Jigokudani Monkey Park

Jigokudani Monkey Park

When planning our Japan Campervan Tour one of the Japanese attractions that Ewelina and I were both keen to visit was Jigokudani Monkey Park. We are both wildlife fans and wanted to make the effort to visit this place. Many of the must see sights in guidebooks tend to be temples or shrines so a day spent at Jigokudani Monkey Park can be a pleasant change!

You will often hear them referred to as the snow monkeys of Japan. Images of the monkeys enjoying the hot spring with snow lying on the ground have been hugely popular on social media and has no doubt led to an increase in visitor numbers. It’s actually one of two popular monkey parks in Japan, the other being Arashiyama Monkey Park Iwatayama. If you don’t have any plans to head to the Japanese Alps region of Japan then this other park might be a good option since it’s close to Kyoto which seems to be on most people’s itinerary.

Jigokudani Monkey Park – Getting there

If you happen to be driving, the park is relatively well signposted and will appear as a point of interest in most satellite navigation systems and Google Maps. What about if you want to go there using public transport? To reach Jigokudani Monkey Park from Tokyo you will need to take a train from Tokyo to Nagano station. You then need to change train for one headed to Yudanaka Station. Once at Yudanaka station you need to then either take a bus or taxi to the monkey park. It’s quite a time consuming trip from Tokyo at over 5 hours. So during your trip planning you will need to decide if there is enough in the general area for you to include this on your itinerary.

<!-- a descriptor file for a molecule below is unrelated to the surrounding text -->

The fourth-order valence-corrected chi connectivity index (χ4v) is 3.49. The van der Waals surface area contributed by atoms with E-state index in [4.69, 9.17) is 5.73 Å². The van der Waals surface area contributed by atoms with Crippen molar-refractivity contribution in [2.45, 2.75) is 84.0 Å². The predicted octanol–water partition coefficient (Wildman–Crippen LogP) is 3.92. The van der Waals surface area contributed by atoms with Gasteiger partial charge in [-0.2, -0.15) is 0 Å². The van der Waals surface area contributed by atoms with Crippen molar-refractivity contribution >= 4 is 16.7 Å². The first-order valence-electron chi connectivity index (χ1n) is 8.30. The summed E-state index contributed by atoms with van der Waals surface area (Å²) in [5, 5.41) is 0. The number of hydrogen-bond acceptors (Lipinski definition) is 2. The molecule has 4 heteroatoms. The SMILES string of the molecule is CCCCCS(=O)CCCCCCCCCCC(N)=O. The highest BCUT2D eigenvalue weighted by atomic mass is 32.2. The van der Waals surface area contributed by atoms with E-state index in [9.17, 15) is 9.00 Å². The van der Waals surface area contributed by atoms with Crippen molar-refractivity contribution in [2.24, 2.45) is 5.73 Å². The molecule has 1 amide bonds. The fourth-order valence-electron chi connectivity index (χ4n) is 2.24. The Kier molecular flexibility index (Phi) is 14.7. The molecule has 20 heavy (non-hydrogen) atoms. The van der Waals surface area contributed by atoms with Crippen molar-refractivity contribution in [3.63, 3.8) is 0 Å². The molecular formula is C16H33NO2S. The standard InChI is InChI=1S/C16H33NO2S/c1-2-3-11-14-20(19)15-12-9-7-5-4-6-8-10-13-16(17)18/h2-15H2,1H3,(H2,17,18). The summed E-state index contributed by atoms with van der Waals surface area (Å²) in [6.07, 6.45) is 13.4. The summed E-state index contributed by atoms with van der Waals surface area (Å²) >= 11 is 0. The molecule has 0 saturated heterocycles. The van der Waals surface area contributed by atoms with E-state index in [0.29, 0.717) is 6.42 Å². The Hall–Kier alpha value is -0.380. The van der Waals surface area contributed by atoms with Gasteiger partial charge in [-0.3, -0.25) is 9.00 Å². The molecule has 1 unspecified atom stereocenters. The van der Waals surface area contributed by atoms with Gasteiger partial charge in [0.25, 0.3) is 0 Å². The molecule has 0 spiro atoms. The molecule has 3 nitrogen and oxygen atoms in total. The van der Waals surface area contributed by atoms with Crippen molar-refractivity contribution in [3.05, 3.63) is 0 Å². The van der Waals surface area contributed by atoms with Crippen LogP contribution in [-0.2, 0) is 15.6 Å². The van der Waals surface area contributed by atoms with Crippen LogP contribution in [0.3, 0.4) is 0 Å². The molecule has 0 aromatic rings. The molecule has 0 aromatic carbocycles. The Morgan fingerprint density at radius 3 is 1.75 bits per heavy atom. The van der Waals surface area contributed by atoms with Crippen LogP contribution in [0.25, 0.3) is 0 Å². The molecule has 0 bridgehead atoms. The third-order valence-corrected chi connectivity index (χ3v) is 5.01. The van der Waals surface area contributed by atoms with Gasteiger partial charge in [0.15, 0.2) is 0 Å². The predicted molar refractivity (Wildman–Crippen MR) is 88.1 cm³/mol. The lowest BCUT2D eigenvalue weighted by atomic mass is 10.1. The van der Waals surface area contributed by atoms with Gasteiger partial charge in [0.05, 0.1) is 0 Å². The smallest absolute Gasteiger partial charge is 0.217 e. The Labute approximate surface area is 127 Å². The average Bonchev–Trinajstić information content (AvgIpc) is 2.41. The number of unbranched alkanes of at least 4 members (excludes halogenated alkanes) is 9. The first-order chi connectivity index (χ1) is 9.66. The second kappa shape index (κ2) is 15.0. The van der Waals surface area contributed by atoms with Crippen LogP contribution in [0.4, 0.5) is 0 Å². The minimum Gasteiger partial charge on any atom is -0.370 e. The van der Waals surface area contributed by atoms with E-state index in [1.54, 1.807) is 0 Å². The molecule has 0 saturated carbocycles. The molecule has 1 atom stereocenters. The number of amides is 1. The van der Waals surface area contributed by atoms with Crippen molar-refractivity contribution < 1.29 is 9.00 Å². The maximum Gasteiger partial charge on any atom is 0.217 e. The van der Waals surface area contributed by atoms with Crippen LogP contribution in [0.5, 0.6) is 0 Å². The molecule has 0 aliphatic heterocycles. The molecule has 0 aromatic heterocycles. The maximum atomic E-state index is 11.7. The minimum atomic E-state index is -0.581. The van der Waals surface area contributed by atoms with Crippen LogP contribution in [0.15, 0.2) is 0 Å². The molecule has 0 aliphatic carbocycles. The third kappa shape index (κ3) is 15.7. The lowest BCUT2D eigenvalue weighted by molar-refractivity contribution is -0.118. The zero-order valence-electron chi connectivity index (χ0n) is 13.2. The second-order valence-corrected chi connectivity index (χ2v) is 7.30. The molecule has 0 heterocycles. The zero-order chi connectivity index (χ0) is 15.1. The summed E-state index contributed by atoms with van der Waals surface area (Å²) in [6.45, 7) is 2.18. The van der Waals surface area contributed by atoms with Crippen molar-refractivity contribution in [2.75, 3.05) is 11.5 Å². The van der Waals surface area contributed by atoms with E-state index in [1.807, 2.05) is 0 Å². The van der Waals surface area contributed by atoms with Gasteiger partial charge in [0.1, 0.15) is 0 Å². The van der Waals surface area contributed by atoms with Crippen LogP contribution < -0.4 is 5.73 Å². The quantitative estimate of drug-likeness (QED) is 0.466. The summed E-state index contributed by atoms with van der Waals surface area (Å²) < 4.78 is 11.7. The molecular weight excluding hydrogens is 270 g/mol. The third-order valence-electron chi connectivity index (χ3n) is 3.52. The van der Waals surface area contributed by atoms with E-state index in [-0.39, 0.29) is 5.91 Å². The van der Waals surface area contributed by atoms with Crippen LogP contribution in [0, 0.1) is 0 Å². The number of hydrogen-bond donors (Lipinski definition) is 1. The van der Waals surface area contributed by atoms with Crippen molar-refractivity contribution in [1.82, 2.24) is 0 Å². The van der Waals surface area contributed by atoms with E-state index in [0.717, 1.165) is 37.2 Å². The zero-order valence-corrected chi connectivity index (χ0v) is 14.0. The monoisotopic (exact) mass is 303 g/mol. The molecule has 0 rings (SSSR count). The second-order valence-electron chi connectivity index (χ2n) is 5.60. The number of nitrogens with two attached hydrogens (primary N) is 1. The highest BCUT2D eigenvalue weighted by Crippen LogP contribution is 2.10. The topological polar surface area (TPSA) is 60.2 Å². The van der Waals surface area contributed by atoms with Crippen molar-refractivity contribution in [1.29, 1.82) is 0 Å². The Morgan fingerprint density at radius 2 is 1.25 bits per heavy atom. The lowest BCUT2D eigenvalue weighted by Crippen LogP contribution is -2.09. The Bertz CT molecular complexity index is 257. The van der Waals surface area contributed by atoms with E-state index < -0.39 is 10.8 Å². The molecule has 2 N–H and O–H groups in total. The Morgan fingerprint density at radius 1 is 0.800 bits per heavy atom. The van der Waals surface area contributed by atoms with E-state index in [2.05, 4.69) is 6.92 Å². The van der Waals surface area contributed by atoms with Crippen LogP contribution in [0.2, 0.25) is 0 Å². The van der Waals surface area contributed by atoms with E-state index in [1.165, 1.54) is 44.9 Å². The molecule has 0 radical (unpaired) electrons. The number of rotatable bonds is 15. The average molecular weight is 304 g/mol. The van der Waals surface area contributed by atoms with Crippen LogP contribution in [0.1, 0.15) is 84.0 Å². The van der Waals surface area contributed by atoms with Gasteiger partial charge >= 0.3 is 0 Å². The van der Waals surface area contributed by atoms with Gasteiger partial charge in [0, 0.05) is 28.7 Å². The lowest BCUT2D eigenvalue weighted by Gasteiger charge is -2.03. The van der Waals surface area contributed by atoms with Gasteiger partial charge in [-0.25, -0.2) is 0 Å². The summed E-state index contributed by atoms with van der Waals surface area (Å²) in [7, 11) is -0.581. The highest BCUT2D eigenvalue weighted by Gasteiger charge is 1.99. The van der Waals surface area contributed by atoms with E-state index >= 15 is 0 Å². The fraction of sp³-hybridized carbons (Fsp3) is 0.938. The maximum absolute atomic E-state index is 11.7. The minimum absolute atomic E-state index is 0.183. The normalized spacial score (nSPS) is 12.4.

Jigokudani Monkey Park – What to expect

There are a couple of car parks, the closest to the park charges a fee and is apparently on a fairly narrow street. The lower car park is free with facilities like toilets and a cafe. From this lower car park you need to walk about 20 minutes on a good path to the ticket office. The entry fee at time of writing was just 500 Yen which was very reasonable but I understand this is to increase to 800 Yen from December 2016. Once you have gained entry it’s a short walk to the hot pool that features in all the photos you have probably seen online.

The whole place feels very natural and whilst there are some facilities and shops it does not feel overly commercialised.

The Macaques at Jigokudani Monkey Park are wild but seem to very accustomed to humans. They will happily walk right past you and generally ignore you in favour of paying close attention to what is happening within their troop. Naturally they would congregate around the hot pool in winter for the warmth. They do so now however on an almost constant basis since the park leaves food around to ensure paying visitors are guaranteed to see them.

During our visit we enjoyed watching the monkeys interact with each other. It was clear that a few of the larger males seemed to be in control and would generally dominate the food. There were no violent exchanges but some chasing went on and we witnessed a number of vocal exchanges. Monkey society seemed well organised though and they all looked like very healthy specimens. There were a large number of females, many with a newborn close by. Naturally as with most mammals, the young ones were very popular with the paying customers.

In summary it’s a great wildlife opportunity for anyone visiting Japan. You are guaranteed a very close encounter for what is a very reasonable entry fee. It’s become one of the more popular tourist attractions in Japan. I expect it would be even more popular if it was located in a less remote location.

Why not watch the following video we filmed at Jigokudani Monkey Park on YouTube!

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